Mortgage holders are taking on more debt than they can afford

How can people ensure they are borrowing within their means?

Mortgage holders are taking on more debt than they can afford


By Micah Guiao

Almost a quarter of new mortgages are considered high-risk, according to APRA’s Quarterly Authorised Deposit-Taking Institution (ADI) statistics released today.

In the quarter to September, 23.8% of new loans had a debt-to-income ratio of six times or more, compared to the 16.3% in the year prior. New lending to owner-occupiers and investors also surged by 47.1% and 51.1% in the same period to $115.03 billion and $48.90 billion, respectively.

“Record-low rates have enabled Australians to borrow more from the bank than ever before,” said Sally Tindall, research director at “However, when rates start rising, people who’ve taken on risky levels of debt could find balancing the monthly budget infinitely more challenging.”

The growth in investor lending has outpaced owner-occupier lending this quarter by a stretch of 13.6% to 5.1%, but it still only represents a mere 29.8% of all new loans. The proportion has not seen much change in the past two years.
Meanwhile, loans with deposits of 10% or less dropped to 7.5% from 8.6% of the previous quarter, with borrowers opting to pay out more just to enter the overheated property market.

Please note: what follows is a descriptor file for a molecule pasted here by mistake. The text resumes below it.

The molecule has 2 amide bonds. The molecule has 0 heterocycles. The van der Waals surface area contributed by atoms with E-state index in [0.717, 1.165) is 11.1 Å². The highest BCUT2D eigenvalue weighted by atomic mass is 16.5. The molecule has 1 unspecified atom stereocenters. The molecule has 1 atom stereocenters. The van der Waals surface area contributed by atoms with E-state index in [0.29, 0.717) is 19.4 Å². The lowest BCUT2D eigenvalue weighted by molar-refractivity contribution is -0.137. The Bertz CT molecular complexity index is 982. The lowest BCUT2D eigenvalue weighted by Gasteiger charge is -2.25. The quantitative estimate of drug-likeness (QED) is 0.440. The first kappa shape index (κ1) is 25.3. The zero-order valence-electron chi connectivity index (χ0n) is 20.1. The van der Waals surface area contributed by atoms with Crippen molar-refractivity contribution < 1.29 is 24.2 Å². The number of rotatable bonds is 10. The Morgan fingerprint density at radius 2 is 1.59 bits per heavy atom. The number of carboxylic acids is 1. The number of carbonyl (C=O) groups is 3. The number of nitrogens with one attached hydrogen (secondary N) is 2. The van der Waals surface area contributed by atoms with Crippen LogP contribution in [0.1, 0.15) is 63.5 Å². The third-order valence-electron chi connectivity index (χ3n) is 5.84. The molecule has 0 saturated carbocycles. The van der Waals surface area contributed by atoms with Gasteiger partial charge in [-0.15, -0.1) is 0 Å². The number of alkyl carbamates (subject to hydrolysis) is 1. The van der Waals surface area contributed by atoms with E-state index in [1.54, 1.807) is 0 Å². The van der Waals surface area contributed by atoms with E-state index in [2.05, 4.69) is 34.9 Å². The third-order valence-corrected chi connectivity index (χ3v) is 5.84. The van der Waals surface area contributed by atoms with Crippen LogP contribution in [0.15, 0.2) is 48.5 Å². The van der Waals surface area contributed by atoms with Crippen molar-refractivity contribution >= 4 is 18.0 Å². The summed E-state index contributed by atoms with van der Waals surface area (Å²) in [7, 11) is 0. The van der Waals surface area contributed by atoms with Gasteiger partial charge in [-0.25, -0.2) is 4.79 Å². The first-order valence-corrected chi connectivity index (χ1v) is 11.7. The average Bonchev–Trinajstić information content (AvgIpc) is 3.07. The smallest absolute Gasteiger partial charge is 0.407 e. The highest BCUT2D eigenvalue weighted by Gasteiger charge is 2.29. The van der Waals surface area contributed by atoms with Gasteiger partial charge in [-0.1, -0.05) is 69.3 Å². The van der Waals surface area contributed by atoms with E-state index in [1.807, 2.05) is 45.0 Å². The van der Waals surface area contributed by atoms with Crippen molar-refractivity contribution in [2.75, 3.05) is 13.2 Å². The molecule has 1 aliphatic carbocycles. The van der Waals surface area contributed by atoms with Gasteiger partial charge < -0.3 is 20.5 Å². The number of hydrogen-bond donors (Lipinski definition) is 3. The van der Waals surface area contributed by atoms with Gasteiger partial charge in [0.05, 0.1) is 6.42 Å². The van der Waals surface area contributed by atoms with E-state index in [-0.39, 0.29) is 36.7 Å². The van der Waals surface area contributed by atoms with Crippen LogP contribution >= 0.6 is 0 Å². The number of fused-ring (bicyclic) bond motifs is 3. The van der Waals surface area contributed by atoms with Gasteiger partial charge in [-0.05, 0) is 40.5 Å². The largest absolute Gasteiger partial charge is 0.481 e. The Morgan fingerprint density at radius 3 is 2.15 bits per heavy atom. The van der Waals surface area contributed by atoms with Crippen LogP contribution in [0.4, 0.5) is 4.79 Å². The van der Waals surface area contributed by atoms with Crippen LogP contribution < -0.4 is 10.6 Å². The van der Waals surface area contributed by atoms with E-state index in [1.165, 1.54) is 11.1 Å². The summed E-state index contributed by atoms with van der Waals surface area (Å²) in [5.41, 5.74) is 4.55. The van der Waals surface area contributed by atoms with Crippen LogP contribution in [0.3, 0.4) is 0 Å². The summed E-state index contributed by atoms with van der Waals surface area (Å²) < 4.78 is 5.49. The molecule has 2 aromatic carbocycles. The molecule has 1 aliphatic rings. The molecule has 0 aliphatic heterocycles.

Concerning it as is, Tindall said APRA’s new requirement, effective Nov. 1, had not been accounted for in this data, where mortgage applications are to be stress-tested to ensure borrowers can afford rate rises of up to 3% in an attempt to placate the market.

“APRA is keeping a very close eye on both the rise in investor lending and burgeoning debt-to-income ratios,” Tindall said. “However, at this stage, we expect they’ll take the summer to take stock without implementing further changes.”
According to RateCity, those who are looking to take out a new loan should look at the amount of debt in total and factor in future rate raises, not just the monthly mortgage payments. It would also help to get ahead of the loan before increased rates take effect.

“The more you’ve paid off by the time rates rise, the less the impact will be,” RateCity said. “If you’re priced out, consider alternatives rather than overstretching your budget. This could include becoming a rent-vestor, buying with family or looking for a less expensive property.”

Related Stories

Keep up with the latest news and events

Join our mailing list, it’s free!